methods and vocabulary.

It has been shown that the katabasis of the mythological heroes of the Greeks were veiled

references to the Eleusinian mysteries celebrated for almost two thousand years near Athens. These rites

predated Christianity by many centuries, but had a similar doctrine of the immortality of the soul,

monotheism, and the system of rewards and punishments after death. Like Christianity, these rites were
said to make an initiate a better person, and Christianity acquired the ideas from the mystery religions.

The point of the ancient mystery religion was in its basest sense to give the initiates a happy death where

they looked forward to a brighter tomorrow, by teaching them virtue through a display of the sufferings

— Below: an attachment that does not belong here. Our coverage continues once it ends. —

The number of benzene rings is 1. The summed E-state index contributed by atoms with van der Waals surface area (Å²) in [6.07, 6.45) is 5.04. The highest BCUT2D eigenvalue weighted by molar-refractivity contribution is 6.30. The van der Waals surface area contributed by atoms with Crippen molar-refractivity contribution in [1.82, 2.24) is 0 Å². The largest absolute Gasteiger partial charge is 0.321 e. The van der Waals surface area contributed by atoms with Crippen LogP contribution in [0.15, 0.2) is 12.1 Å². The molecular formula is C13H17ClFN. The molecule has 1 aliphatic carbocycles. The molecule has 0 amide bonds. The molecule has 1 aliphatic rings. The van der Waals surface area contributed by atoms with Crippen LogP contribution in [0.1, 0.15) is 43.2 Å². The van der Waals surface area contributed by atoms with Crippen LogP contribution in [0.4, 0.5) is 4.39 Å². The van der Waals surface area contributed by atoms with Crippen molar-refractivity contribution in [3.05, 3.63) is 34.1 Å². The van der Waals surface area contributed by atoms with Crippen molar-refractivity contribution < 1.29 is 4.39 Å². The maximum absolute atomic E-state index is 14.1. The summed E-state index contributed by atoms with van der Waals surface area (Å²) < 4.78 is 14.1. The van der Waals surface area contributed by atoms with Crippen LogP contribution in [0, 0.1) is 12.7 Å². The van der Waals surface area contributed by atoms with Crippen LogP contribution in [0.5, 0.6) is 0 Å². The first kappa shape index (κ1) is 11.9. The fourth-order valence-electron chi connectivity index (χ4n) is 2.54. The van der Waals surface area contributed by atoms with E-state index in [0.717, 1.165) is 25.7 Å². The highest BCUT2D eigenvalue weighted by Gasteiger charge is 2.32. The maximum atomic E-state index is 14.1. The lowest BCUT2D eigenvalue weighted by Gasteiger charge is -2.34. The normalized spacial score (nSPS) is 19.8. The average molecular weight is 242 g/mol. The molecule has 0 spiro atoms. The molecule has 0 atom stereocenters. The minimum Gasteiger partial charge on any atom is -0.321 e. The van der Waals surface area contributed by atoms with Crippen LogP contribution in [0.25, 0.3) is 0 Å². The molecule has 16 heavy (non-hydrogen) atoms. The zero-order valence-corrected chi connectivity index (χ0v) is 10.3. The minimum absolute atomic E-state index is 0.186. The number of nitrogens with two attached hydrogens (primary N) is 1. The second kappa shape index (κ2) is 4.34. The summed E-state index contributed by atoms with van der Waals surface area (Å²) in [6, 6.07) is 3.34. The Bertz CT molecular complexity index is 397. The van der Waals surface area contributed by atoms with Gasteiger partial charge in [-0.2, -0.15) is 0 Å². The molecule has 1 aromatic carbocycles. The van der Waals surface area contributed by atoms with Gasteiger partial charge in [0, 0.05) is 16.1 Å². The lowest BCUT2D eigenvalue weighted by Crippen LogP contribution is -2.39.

due to the sinner after death. By putting ourselves into the shoes of an initiate of the Greater Mysteries,

we can come to a much better understanding of ancient Greek myth and of the foundations of the

Christian religion. Cicero‟s words about the Eleusinian Mysteries could also be used by a modern

Christian when speaking of the purgative effect of religion on human life:

For among the many excellent and indeed divine institutions which your Athens has

brought forth and contributed to human life, none, in my opinion, is better than those

mysteries. For by their means we have been brought out of our barbarous and savage

mode of life and educated and refined to a state of civilization; and as the rites are called

"initiations," so in very truth we have learned from them the beginnings of life, and have

gained the power not only to live happily, but also to die with a better hope. (Keyes 415)

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de Septchenes, Leclerc. The Religion of the Ancient Greeks. London: C. Elliott and T. Kay, 1788.